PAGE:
GPU Rasterizer Pattern
Visualizing the pattern in which the fragment processors are called for the individual fragments are some kind of ‘Hello World’ for atomic counters. The order in which the fragments generated by a draw call are created and the fragment shaders are calles are not defined, so the hardware can choose each order that best matches the architecture. In theory all fragments can be shaded in parallel, in practice it depends on the GPUs ALU count and other factors. No fragment shader was allowed to modify shared resources or read the output of other fragment shaders in the same pass – this constrained was necessary to ensure best parallelism.
With OpenGL 4.2 atomic operations were introduced that changed all that, but as the hardware is still tuned for massive parallelism using these operations is quite expensive. But performance is not a problem if you want to visualize the pattern in which fragments are created and shaders are executed.
My test application works in two passes:
In the first pass each vertex and fragment shader reads the same atomic variable and increases it. It’s a 32 bit integer so each shader execution knows its ‘position’ in the pipeline. In case of a vertex shader this number will get transferred to the fragment stage so each fragment shader knows also the unique number of on of the involved vertices (as these numbers are integers I passed them on as flat so only the number of the provoking vertex gets transmitted, but that inaccuracy is fine for this). Both numbers get written out into a two channel 32 bit integer render target. The color of the rendering gets written to a normal 8 bit per channel RGBA texture.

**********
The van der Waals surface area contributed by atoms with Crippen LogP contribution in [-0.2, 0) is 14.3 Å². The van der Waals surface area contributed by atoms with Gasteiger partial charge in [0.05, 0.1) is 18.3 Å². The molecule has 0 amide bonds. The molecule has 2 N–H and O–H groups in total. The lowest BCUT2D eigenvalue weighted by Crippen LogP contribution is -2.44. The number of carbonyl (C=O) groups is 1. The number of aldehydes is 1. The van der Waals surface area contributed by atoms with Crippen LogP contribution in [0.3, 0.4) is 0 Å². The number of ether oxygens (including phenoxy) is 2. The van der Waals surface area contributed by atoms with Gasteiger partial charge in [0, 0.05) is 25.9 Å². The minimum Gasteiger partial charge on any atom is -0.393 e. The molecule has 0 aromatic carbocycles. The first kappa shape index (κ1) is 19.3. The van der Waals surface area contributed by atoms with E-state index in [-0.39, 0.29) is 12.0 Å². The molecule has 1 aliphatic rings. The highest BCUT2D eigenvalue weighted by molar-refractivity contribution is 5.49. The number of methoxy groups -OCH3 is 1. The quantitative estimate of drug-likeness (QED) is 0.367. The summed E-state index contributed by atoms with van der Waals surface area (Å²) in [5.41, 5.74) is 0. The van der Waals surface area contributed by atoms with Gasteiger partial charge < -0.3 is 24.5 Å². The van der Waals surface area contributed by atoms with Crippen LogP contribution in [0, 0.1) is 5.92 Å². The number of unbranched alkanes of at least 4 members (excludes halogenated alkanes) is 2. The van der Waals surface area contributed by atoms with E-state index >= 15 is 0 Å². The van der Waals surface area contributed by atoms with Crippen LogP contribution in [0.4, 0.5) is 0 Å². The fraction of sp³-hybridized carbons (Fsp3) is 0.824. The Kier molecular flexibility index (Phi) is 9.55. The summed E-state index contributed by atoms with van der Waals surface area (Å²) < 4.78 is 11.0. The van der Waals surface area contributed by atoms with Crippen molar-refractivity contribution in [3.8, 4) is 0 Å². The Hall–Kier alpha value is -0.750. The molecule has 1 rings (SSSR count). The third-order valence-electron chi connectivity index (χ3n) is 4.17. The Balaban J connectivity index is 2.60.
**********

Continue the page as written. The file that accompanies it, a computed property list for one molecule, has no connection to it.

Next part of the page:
The second pass gets now called repeatedly with a ‘time’ uniform that goes from 0 to the number the counter had after pass one. The step width that gets added to the ‘time’ each frame controls the speed of the animation (and the framerate, but we can limit this to 60Hz). In the fragment shader all fragments that stored a value > ‘time’ for the fragment shader counter get the color from the color texture. If the value of the vertex shader counter is larger than ‘time’ (but not the value of the FS counter) it gets colord grey. Otherwise discard.
This way we get a ‘replay’ of the rasterization:
Note that the latest fragments are additionally highlighed in bright green. The Killeroo is not fully rendered (the geometry got transformed in batches), some of the grey areas are filled with fragments.
Here a close up of the tail (it was the last part to get rasterized):
The pattern itself is best visible when texturing a quad constisting of just two triangles:
The smallest blocks consist of 4*8 fragments which is not surprising as the NVidia GTX 580 which calculated this image has 32 ALUs (the marketing devision of NVidia calls them CUDA cores) per shader processor (or Streaming Multiprocessor if you like NVidias term). I can only assume that the same SM is responsible for the whole 16*16 fragment blocks that are clearly visible as those are quickly finished as soon as one 4*8 block of it gets started. As one is finished, the next block that gets started right away is the one in the upper right relative to the last one.
Minor update: Similar experiments can also be found here: